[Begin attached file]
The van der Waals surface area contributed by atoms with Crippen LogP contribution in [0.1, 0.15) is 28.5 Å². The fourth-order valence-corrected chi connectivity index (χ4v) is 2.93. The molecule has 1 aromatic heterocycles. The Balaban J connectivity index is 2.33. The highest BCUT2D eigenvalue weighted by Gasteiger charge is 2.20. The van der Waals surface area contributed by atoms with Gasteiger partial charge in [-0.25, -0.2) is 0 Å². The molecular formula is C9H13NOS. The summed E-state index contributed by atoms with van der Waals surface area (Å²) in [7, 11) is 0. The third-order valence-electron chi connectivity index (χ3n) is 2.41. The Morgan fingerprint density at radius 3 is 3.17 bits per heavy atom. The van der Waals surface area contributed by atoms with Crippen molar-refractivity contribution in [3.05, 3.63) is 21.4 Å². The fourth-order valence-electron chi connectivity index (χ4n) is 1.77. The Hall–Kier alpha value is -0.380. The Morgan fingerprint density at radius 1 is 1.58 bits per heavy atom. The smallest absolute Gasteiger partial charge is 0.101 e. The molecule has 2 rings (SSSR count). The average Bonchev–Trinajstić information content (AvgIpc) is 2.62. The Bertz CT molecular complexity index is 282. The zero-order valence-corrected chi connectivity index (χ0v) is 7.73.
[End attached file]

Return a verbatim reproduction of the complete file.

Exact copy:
The van der Waals surface area contributed by atoms with Crippen LogP contribution in [0.1, 0.15) is 28.5 Å². The fourth-order valence-corrected chi connectivity index (χ4v) is 2.93. The molecule has 1 aromatic heterocycles. The Balaban J connectivity index is 2.33. The highest BCUT2D eigenvalue weighted by Gasteiger charge is 2.20. The van der Waals surface area contributed by atoms with Gasteiger partial charge in [-0.25, -0.2) is 0 Å². The molecular formula is C9H13NOS. The summed E-state index contributed by atoms with van der Waals surface area (Å²) in [7, 11) is 0. The third-order valence-electron chi connectivity index (χ3n) is 2.41. The Morgan fingerprint density at radius 3 is 3.17 bits per heavy atom. The van der Waals surface area contributed by atoms with Crippen molar-refractivity contribution in [3.05, 3.63) is 21.4 Å². The fourth-order valence-electron chi connectivity index (χ4n) is 1.77. The Hall–Kier alpha value is -0.380. The Morgan fingerprint density at radius 1 is 1.58 bits per heavy atom. The smallest absolute Gasteiger partial charge is 0.101 e. The molecule has 2 rings (SSSR count). The average Bonchev–Trinajstić information content (AvgIpc) is 2.62. The Bertz CT molecular complexity index is 282. The zero-order valence-corrected chi connectivity index (χ0v) is 7.73.